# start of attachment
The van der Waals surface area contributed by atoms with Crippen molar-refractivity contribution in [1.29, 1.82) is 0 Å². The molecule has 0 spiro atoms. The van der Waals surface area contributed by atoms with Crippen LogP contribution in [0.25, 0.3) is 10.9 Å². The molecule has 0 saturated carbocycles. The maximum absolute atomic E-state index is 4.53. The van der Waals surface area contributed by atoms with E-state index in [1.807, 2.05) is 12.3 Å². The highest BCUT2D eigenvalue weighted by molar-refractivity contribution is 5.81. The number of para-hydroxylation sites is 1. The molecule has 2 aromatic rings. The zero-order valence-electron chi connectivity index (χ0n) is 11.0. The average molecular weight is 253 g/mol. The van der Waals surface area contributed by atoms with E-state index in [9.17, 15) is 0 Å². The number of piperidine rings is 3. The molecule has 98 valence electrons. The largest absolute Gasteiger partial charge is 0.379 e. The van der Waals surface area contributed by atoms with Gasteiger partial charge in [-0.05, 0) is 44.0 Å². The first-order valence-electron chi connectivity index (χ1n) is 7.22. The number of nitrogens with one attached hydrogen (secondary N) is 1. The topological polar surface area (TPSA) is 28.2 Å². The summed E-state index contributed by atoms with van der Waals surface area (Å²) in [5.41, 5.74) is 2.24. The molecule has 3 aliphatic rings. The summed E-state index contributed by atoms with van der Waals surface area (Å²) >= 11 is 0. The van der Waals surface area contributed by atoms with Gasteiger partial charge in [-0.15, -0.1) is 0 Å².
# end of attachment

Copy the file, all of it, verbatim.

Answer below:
The van der Waals surface area contributed by atoms with Crippen molar-refractivity contribution in [1.29, 1.82) is 0 Å². The molecule has 0 spiro atoms. The van der Waals surface area contributed by atoms with Crippen LogP contribution in [0.25, 0.3) is 10.9 Å². The molecule has 0 saturated carbocycles. The maximum absolute atomic E-state index is 4.53. The van der Waals surface area contributed by atoms with E-state index in [1.807, 2.05) is 12.3 Å². The highest BCUT2D eigenvalue weighted by molar-refractivity contribution is 5.81. The number of para-hydroxylation sites is 1. The molecule has 2 aromatic rings. The zero-order valence-electron chi connectivity index (χ0n) is 11.0. The average molecular weight is 253 g/mol. The van der Waals surface area contributed by atoms with E-state index in [9.17, 15) is 0 Å². The number of piperidine rings is 3. The molecule has 98 valence electrons. The largest absolute Gasteiger partial charge is 0.379 e. The van der Waals surface area contributed by atoms with Gasteiger partial charge in [-0.05, 0) is 44.0 Å². The first-order valence-electron chi connectivity index (χ1n) is 7.22. The number of nitrogens with one attached hydrogen (secondary N) is 1. The topological polar surface area (TPSA) is 28.2 Å². The summed E-state index contributed by atoms with van der Waals surface area (Å²) in [5.41, 5.74) is 2.24. The molecule has 3 aliphatic rings. The summed E-state index contributed by atoms with van der Waals surface area (Å²) >= 11 is 0. The van der Waals surface area contributed by atoms with Gasteiger partial charge in [-0.15, -0.1) is 0 Å².